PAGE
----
Check with your doctor.

  Get Ready for a Big DayWant to power up your ability to concentrate? Start with a meal of 100% fruit juice, a whole grain bagel with salmon, and a cup of coffee. In addition to eating a well-balanced meal, experts also advise:·         Get a good night's sleep.·         Stay hydrated.·         Exercise to help sharpen thinking.·         Meditate to clear thinking and relax  

Daily Red Meat Raises Chances of Dying Early

Daily Red Meat Raises Chances Of Dying Early

 
The new study says,
The new study says, "If people want to be healthy and live longer, consume less red and processed meat," global nutrition professor Barry Popkin said. (By James M. Thresher For The Washington Post)
    
By Rob Stein
Washington Post Staff Writer
Tuesday, March 24, 2009

 

Eating red meat increases the chances of dying prematurely, according to the first large study to examine whether regularly eating beef or pork increases mortality.

The study of more than 500,000 middle-aged and elderly Americans found that those who consumed about four ounces of red meat a day (the equivalent of about a small hamburger) were more than 30 percent more likely to die during the 10 years they were followed, mostly from heart disease and cancer. Sausage, cold cuts and other processed meats also increased the risk.

Previous research had found a link between red meat and an increased risk of heart disease and cancer, particularly colorectal cancer, but the new study is the first large examination of the relationship between eating meat and overall risk of death, and is by far the most detailed.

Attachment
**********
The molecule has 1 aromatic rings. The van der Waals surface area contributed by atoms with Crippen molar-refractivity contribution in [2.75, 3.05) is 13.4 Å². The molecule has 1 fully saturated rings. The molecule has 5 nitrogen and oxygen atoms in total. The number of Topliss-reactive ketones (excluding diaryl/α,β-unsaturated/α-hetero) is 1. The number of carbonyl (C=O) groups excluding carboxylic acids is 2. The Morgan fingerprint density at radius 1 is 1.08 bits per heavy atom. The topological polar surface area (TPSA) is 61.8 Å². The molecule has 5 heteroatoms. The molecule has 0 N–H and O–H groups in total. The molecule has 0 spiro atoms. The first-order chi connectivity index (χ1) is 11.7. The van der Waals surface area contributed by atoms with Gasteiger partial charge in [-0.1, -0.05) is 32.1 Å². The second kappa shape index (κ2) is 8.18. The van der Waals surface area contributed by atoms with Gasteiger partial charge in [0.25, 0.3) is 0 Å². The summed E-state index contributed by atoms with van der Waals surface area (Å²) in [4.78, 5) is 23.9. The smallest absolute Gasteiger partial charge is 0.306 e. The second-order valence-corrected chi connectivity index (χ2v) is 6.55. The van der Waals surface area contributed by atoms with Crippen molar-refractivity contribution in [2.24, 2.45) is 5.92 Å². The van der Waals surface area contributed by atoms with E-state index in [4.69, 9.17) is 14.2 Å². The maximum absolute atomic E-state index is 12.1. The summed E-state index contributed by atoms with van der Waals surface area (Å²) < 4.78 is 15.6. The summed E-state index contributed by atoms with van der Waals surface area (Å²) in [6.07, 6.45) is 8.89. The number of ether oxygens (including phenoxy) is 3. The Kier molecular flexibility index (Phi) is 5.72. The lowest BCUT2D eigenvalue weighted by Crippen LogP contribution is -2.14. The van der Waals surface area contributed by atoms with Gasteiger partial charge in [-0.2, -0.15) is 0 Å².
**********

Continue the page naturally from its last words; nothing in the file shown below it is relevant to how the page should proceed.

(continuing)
"The bottom line is we found an association between red meat and processed meat and an increased risk of mortality," said Rashmi Sinha of the National Cancer Institute, who led the study published yesterday in the Archives of Internal Medicine.

In contrast, routine consumption of fish, chicken, turkey and other poultry decreased the risk of death by a small amount.

 

"The uniqueness of this study is its size and length of follow-up," said Barry M. Popkin, a professor of global nutrition at the University of North Carolina, who wrote an editorial accompanying the study. "This is a slam-dunk to say that, 'Yes, indeed, if people want to be healthy and live longer, consume less red and processed meat.' "

 

There are many explanations for how red meat might be unhealthy: Cooking red meat generates cancer-causing compounds; red meat is also high in saturated fat, which has been associated with breast and colorectal cancer; and meat is high in iron, also believed to promote cancer. People who eat red meat are more likely to have high blood pressure and cholesterol, which increases the risk of heart disease. Processed meats contain substances known as nitrosamines, which have been linked to cancer.

 

Although pork is often promoted as "white meat," it is believed to increase the risk of cancer because of its iron content, Sinha said.

 

Regardless of the mechanism, the research provides new evidence that people should follow long-standing recommendations to minimize consumption of red meat, several experts said.

 

"The take-home message is pretty clear," said Walter Willett, a nutrition expert at the Harvard School of Public Health. "It would be better to shift from red meat to white meat such as chicken and fish, which if anything is associated with lower mortality."